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adj. po·lit·er, po·lit·est
1. Marked by or showing consideration for others and observance of accepted social usage.
2. Refined; elegant: polite society.

[Middle English polit, polished, from Latin polītus, past participle of polīre, to polish; see polish.]

po·lite′ly adv.
po·lite′ness n.
Synonyms: polite, mannerly, civil, courteous, genteel
These adjectives mean mindful of, conforming to, or marked by good manners. Polite and mannerly imply consideration for others and the adherence to conventional social standards of good behavior: "She was so polite and unwilling to offend that she wouldn't always make her feelings and intentions clear" (Jane Mayer and Jill Abramson)."Just the one young man came out, very mannerly, and helped first her then me down from the car" (Alice Munro).
Civil often suggests the barest observance of accepted social usages, as in the avoidance of rudeness: "Mr. Bingley was unaffectedly civil in his answer, and forced his younger sister to be civil also, and say what the occasion required" (Jane Austen).
Courteous implies courtliness and dignity: "Even around his parents ... he's unfailingly courteous and even-tempered, letting slide their mild attempts to run his life" (Paul Solotaroff).
Genteel, which originally meant well-bred, now usually suggests excessive and affected refinement associated with the upper classes: "In a world without credit bureaus, background checks, or official identification, properly genteel attire, speech, and behavior determined where a person could go, whom he could see, and how he was judged in every area" (Jeffrey L. Pasley).


1. 'gently'

If you do something gently, you do it carefully and without using force, in order to avoid hurting someone or damaging something.

I shook her gently and she opened her eyes.
2. 'politely'

Don't use 'gently' to say that someone shows good manners. Use politely.

He thanked me politely.
ThesaurusAntonymsRelated WordsSynonymsLegend:
Adv.1.politely - in a polite manner; "the policeman answered politely, `Now look here, lady...'"
discourteously, impolitely, rudely - in an impolite manner; "he treated her impolitely"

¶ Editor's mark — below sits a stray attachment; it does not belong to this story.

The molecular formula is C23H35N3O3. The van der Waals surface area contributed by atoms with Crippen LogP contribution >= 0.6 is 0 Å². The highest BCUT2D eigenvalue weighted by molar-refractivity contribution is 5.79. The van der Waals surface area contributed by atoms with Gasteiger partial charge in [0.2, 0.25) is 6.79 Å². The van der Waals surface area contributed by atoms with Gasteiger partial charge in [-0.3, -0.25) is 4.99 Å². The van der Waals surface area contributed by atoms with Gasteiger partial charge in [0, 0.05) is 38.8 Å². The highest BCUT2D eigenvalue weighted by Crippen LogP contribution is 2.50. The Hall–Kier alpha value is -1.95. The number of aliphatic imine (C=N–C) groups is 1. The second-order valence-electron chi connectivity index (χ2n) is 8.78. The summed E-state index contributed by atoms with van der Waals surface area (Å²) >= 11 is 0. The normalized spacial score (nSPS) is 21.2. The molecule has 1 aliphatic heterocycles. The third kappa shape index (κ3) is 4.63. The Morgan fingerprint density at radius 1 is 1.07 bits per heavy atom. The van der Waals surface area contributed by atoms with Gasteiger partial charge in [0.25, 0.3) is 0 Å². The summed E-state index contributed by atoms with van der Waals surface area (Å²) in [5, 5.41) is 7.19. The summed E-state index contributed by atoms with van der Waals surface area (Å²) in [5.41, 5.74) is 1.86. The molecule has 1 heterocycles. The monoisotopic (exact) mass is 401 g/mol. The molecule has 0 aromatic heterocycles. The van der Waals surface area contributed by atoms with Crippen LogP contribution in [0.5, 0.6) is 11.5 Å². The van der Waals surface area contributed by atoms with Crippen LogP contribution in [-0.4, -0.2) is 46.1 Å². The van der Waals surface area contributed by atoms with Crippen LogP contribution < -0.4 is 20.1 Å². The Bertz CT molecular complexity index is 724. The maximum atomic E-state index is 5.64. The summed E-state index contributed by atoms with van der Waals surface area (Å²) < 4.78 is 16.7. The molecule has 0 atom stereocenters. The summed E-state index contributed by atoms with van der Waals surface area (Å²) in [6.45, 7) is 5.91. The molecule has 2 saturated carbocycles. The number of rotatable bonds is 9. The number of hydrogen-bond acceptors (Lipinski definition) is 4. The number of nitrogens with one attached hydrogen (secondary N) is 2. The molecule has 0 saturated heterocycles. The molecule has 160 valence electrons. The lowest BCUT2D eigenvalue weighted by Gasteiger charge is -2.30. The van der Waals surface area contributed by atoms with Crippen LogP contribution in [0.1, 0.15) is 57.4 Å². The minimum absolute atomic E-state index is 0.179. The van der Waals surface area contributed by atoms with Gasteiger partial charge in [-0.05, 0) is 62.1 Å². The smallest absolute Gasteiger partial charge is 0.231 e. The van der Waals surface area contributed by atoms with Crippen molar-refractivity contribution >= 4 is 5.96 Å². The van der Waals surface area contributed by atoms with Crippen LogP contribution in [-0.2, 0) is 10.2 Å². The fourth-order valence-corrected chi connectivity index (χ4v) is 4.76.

một cách lịch sự


[pəˈlaɪtlɪ] ADV
1. (= courteously) [ask, listen, refuse] → cortésmente; [smile] → cortésmente, amablemente
I sent them a politely worded letterles mandé una carta muy correcta
2. (= out of politeness) → por cortesía
I politely overlooked his bad mannerspor cortesía, pasé por alto su falta de educación


[pəˈlaɪtli] advpoliment




[pəˈlaɪtlɪ] adveducatamente, cortesemente


(pəˈlait) adjective
having or showing good manners; courteous. a polite child; a polite apology.
poˈlitely adverb
poˈliteness noun


بِأَدَب zdvořile høfligt höflich ευγενικά con educación kohteliaasti poliment pristojno cortesemente 丁寧に 정중하게 beleefd høflig grzecznie educadamente вежливо artigt อย่างสุภาพ kibarca một cách lịch sự 客气地
References in classic literature ?
Thankee, ' said the knight politely, as he took a pinch and sneezed seven times so violently that his head fell off.
I'll see them," he muttered, hurrying along the street, and bowing politely to the right and left at the people walking past.
Grandfather ignored her singular occupation and greeted her politely.
This being told to Queequeg, he at once complied, and again politely motioned me to get into bed --rolling over to one side as much as to say --I wont touch a leg of ye.
To this gentleman, Stubb was now politely introduced by the Guernsey-man, who at once ostentatiously put on the aspect of interpreting between them.
There was a young lawyer who they left to settle the business; and he came every day, and was about the house, and spoke very politely to me.
The beautiful ladies are always gayly dancing around with pink sunshades and bead purses, and the grand gentlemen are politely dancing and drinking ginger pop.
The two mothers, though each really convinced that her own son was the tallest, politely decided in favour of the other.
He took off his hat to Miss Garth politely, as she turned round.
Lorry, getting down into the road--assisted from behind more swiftly than politely by the other two passengers, who immediately scrambled into the coach, shut the door, and pulled up the window.
Which some individual," Joe politely hinted, "mentioned - she.
Ladbrook was standing in skull-cap and front, with her turban in her hand, curtsying and smiling blandly and saying, "After you, ma'am," to another lady in similar circumstances, who had politely offered the precedence at the looking-glass.